I don't disagree here.
    Well, if a church paid everyone properly is a discussion all unto itself. However, I still maintain that the credit report is not the sum total of a man's financial picture. It's a piece, but not the whole.
    No, that's why I brought it up. But here's a tricky part - CheckScans typically are not as consumer-available as credit reports are. They're like the MCB or an MVR, to an extent, and often not as available, and the laws on who can access them might prevent a typical church from accessing them. Depends.
    Well, I don't agree totally here. I think you're employing a bit of circular reasoning. Without these things you may not be in "debt" now, but you're essentially leaving your debt to your children/spouse if you die and to yourselves if you live. Not wise. I believe saving is a Biblical concept which has just as much stewardship emphasis in Scripture as the proper use of debt. Investing, too.
    Well, but you're a bright guy :) And accounting has little to do with it (although some) but a knowledge of finance and economics. Again, most people are unaware of how closing credit card accounts hurt your scores under most models, for example.
    I know people who do all of this, but do it with cash, and are worse off than people who have some cc debt. Whether paper or plastic, poor financial management is poor financial management. Just because you can pay cash for something doesn't mean you should.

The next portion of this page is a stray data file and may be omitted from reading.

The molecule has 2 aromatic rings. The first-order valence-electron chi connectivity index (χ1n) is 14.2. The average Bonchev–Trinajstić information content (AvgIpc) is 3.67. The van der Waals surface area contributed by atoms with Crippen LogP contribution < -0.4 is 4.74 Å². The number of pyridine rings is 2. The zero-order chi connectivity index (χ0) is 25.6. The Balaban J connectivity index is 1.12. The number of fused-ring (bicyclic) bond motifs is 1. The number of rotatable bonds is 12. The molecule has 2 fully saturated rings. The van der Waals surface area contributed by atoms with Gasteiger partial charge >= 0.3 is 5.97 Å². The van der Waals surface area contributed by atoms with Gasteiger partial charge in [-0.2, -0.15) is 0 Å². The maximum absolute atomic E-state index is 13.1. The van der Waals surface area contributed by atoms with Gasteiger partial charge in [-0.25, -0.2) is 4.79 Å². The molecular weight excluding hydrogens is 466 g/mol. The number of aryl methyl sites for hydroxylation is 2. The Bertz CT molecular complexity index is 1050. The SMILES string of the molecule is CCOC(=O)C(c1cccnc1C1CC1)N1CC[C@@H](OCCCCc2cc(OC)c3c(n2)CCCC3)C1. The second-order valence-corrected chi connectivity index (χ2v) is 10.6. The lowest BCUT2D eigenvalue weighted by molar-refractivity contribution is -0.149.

Interesting that we always leave these out. Car purchases can be voluntary, and just because one can buy a house doesn't mean they should. I know there's a textbook "good debt" vs. "bad debt." But debt is debt to one degree. The people who use HELOCs for vacations, etc., may not have revolving debt, but are to me just as sinfully indebted as the person who runs up a fist full of plastic debt.
    That's one way of doing it :thumbs: I carry no cash but use a debit card. I leave my credit card at home. No impulse purchase (even though I've never been tempted). I've considered doing what you do, but I don't for reasons I explained earlier and some others I haven't explained (tax purposes are a little easier on debit/check than credit - long story).
    Well, I was using both terms equally. I get what you're saying. I think you're an example of using "cc debt" well. I would think my wife and I are, too. The occasional time we let a balance carry has increased our score (RU points) while not really accruing much interest, if any.
    Parasailing? No. However, when in Mexico in the spring, the resort golf course and club rental was a life-threatening emergency! (Just kidding - I balked...and Yes, I have regretted it). I disagree about emergencies. If I'm driving through Texas and my car breaks down, and I can only withdraw $200 from an ATM, then I may need to put the $900 bill on a VISA. So long as that $900 bill isn't still there a year from now (or three months from now) I don't see the problem. Speaking of Mexico, our credit union debit cards would not work in Mexico. (we found out at the POS!). We had no cash on hand, so we did use our CC once or twice on a trip. Then we learned our lesson and took cash from then on. But of course, paid it off (it was less than $50 American) as soon as we got back.